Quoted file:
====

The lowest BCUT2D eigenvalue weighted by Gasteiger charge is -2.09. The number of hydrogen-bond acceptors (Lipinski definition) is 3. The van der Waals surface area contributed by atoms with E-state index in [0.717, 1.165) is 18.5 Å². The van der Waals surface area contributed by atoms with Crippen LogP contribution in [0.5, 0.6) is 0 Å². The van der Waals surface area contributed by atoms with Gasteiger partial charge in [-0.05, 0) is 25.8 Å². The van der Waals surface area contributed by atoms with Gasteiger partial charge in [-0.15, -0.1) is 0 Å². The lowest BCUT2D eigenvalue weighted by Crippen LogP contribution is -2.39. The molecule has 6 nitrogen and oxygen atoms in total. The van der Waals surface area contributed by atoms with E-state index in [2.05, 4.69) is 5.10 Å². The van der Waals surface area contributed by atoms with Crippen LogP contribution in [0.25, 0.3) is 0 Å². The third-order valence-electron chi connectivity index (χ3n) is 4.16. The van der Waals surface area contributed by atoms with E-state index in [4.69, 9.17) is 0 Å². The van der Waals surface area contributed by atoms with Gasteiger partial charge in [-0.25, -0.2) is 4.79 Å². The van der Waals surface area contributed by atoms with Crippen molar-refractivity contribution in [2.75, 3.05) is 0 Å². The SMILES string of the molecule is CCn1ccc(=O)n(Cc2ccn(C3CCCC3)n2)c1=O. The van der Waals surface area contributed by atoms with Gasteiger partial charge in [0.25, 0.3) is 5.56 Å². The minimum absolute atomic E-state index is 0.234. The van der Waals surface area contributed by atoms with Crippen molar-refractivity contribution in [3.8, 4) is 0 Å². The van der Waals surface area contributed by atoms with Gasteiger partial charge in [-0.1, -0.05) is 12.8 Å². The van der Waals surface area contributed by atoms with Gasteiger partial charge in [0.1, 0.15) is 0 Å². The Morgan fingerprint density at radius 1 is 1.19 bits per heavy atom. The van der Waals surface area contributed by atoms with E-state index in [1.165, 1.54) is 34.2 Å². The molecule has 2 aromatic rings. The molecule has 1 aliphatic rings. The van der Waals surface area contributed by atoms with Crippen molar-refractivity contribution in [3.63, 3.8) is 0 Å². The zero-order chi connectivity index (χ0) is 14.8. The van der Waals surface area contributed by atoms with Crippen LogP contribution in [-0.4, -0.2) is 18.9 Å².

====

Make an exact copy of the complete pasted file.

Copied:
The lowest BCUT2D eigenvalue weighted by Gasteiger charge is -2.09. The number of hydrogen-bond acceptors (Lipinski definition) is 3. The van der Waals surface area contributed by atoms with E-state index in [0.717, 1.165) is 18.5 Å². The van der Waals surface area contributed by atoms with Crippen LogP contribution in [0.5, 0.6) is 0 Å². The van der Waals surface area contributed by atoms with Gasteiger partial charge in [-0.05, 0) is 25.8 Å². The van der Waals surface area contributed by atoms with Gasteiger partial charge in [-0.15, -0.1) is 0 Å². The lowest BCUT2D eigenvalue weighted by Crippen LogP contribution is -2.39. The molecule has 6 nitrogen and oxygen atoms in total. The van der Waals surface area contributed by atoms with E-state index in [2.05, 4.69) is 5.10 Å². The van der Waals surface area contributed by atoms with Crippen LogP contribution in [0.25, 0.3) is 0 Å². The third-order valence-electron chi connectivity index (χ3n) is 4.16. The van der Waals surface area contributed by atoms with E-state index in [4.69, 9.17) is 0 Å². The van der Waals surface area contributed by atoms with Gasteiger partial charge in [-0.25, -0.2) is 4.79 Å². The van der Waals surface area contributed by atoms with Crippen molar-refractivity contribution in [2.75, 3.05) is 0 Å². The SMILES string of the molecule is CCn1ccc(=O)n(Cc2ccn(C3CCCC3)n2)c1=O. The van der Waals surface area contributed by atoms with Gasteiger partial charge in [0.25, 0.3) is 5.56 Å². The minimum absolute atomic E-state index is 0.234. The van der Waals surface area contributed by atoms with Crippen molar-refractivity contribution in [3.8, 4) is 0 Å². The van der Waals surface area contributed by atoms with Gasteiger partial charge in [-0.1, -0.05) is 12.8 Å². The van der Waals surface area contributed by atoms with Gasteiger partial charge in [0.1, 0.15) is 0 Å². The Morgan fingerprint density at radius 1 is 1.19 bits per heavy atom. The van der Waals surface area contributed by atoms with E-state index in [1.165, 1.54) is 34.2 Å². The molecule has 2 aromatic rings. The molecule has 1 aliphatic rings. The van der Waals surface area contributed by atoms with Crippen molar-refractivity contribution in [3.63, 3.8) is 0 Å². The zero-order chi connectivity index (χ0) is 14.8. The van der Waals surface area contributed by atoms with Crippen LogP contribution in [-0.4, -0.2) is 18.9 Å².